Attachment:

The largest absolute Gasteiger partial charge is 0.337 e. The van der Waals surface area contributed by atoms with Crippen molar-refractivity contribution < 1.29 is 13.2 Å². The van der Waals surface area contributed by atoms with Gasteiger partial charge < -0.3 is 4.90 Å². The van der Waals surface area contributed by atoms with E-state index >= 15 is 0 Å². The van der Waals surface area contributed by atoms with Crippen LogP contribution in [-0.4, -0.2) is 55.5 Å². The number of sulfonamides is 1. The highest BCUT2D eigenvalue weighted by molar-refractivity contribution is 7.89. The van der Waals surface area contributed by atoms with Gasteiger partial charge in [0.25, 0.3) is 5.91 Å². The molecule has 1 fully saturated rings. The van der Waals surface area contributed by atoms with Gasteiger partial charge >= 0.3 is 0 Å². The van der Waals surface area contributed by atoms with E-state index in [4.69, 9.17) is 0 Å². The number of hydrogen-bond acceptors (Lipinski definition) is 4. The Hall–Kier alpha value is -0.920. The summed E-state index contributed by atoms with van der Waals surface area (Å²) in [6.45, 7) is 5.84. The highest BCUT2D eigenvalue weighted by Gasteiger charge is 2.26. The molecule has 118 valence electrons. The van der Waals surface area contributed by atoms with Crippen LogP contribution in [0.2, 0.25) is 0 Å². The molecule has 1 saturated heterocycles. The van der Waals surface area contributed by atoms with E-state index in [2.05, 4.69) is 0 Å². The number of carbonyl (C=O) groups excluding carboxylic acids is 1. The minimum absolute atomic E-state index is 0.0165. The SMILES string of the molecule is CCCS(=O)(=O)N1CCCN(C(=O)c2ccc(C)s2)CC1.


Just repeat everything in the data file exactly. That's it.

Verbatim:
The largest absolute Gasteiger partial charge is 0.337 e. The van der Waals surface area contributed by atoms with Crippen molar-refractivity contribution < 1.29 is 13.2 Å². The van der Waals surface area contributed by atoms with Gasteiger partial charge < -0.3 is 4.90 Å². The van der Waals surface area contributed by atoms with E-state index >= 15 is 0 Å². The van der Waals surface area contributed by atoms with Crippen LogP contribution in [-0.4, -0.2) is 55.5 Å². The number of sulfonamides is 1. The highest BCUT2D eigenvalue weighted by molar-refractivity contribution is 7.89. The van der Waals surface area contributed by atoms with Gasteiger partial charge in [0.25, 0.3) is 5.91 Å². The molecule has 1 fully saturated rings. The van der Waals surface area contributed by atoms with Gasteiger partial charge >= 0.3 is 0 Å². The van der Waals surface area contributed by atoms with E-state index in [4.69, 9.17) is 0 Å². The number of hydrogen-bond acceptors (Lipinski definition) is 4. The Hall–Kier alpha value is -0.920. The summed E-state index contributed by atoms with van der Waals surface area (Å²) in [6.45, 7) is 5.84. The highest BCUT2D eigenvalue weighted by Gasteiger charge is 2.26. The molecule has 118 valence electrons. The van der Waals surface area contributed by atoms with Crippen LogP contribution in [0.2, 0.25) is 0 Å². The molecule has 1 saturated heterocycles. The van der Waals surface area contributed by atoms with E-state index in [2.05, 4.69) is 0 Å². The number of carbonyl (C=O) groups excluding carboxylic acids is 1. The minimum absolute atomic E-state index is 0.0165. The SMILES string of the molecule is CCCS(=O)(=O)N1CCCN(C(=O)c2ccc(C)s2)CC1.